'Taxpayers have no fear,' says Greek Syriza party head
January 13, 2015
Ahead of snap elections in Greece, new warnings have surfaced of a "Grexit," that feared portmanteau suggesting Athens' departure from the eurozone. Syriza party head Tsipras, however, says there's "nothing to fear."
In an article published in the German business daily Handelsblatt on Wednesday, Alexis Tsipras said there was no reason for German taxpayers to worry if his anti-austerity party won the Greek snap election on January 25.
"On the contrary," he said. "It is not our goal for a confrontation with our partners … The aim is to stabilize the country, reach a balanced primary budget and end the bloodletting from German and Greek taxpayers," he wrote.
To attain that balanced budget, however, Tsipras did argue that the austerity measures imposed on Greece - in exchange for multiple tranches of EU/IMF loans - would have to be abolished. "Fiscal waterboarding," as he termed the conditions of the loan packages, would have to end immediately. He added, however, that Greece wouldn't have to exit the eurozone.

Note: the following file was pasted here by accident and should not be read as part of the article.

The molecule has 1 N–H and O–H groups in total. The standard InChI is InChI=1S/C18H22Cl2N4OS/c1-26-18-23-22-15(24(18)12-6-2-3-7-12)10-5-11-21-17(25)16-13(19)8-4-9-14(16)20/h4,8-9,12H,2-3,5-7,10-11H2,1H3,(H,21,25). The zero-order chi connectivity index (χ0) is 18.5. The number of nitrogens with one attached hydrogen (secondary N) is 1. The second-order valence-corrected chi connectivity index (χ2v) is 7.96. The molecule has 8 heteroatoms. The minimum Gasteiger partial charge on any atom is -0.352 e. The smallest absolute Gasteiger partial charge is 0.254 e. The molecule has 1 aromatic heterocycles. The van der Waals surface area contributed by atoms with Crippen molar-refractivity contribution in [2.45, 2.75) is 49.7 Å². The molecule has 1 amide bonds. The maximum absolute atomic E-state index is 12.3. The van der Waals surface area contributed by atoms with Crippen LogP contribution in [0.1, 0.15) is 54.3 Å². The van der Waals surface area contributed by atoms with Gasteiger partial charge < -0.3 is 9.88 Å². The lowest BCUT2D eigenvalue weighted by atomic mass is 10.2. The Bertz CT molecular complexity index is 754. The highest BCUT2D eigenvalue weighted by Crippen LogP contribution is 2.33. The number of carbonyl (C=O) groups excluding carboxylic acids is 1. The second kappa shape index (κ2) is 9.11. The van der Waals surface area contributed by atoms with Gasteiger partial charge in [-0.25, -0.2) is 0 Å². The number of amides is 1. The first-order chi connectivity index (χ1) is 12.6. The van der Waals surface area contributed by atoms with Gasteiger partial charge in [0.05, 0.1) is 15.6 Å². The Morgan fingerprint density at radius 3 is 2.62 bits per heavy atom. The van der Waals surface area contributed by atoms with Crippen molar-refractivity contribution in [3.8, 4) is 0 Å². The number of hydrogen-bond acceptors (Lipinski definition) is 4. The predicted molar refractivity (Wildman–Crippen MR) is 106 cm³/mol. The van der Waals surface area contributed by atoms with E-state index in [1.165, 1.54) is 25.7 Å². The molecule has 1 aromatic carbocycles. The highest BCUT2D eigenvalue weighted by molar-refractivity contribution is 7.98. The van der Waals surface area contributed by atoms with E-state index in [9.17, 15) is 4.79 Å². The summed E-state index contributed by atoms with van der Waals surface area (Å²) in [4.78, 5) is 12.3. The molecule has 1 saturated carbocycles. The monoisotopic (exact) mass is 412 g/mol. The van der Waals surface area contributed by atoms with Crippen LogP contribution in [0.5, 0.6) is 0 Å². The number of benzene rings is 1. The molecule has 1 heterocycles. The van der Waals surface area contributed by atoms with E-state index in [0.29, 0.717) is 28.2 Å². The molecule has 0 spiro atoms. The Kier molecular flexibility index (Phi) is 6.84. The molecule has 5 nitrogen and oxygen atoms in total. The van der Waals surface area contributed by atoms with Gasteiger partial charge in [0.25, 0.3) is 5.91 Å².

"Our goal is to reach a new agreement - within the euro - that would allow the Greek people to breathe," Tsipras concluded in Handelsblatt.
New warnings of a Grexit, meanwhile, were issued Tuesday by Finance Minister Gikas Hardouvelis, of current Prime Minister Antonis Samaras' conservative party.
"An accident could happen [in a standoff with Europe] and the whole idea is to avoid it," Hardouvelis said on Bloomberg TV. Samaras has repeatedly said Syriza's policies are tantamount to a debt default, which Hardouvelis told Bloomberg could cost Greece its "spot in the eurozone."
"This is not a bargaining chip on our side ... Europe has built defenses against a country leaving," he said.
With the latest 15-billion-euro ($17.6-billion) cap on treasury bills nearly exhausted, according to the Greek Finance Ministry, the upcoming election and Syriza's standing in the polls have reignited concerns among investors and EU leaders of a Greek exit.
For her part, German Chancellor Angela Merkel has played down the chances of it coming to that end, but she has also made clear she expects Athens to stick to the terms of its international loan packages.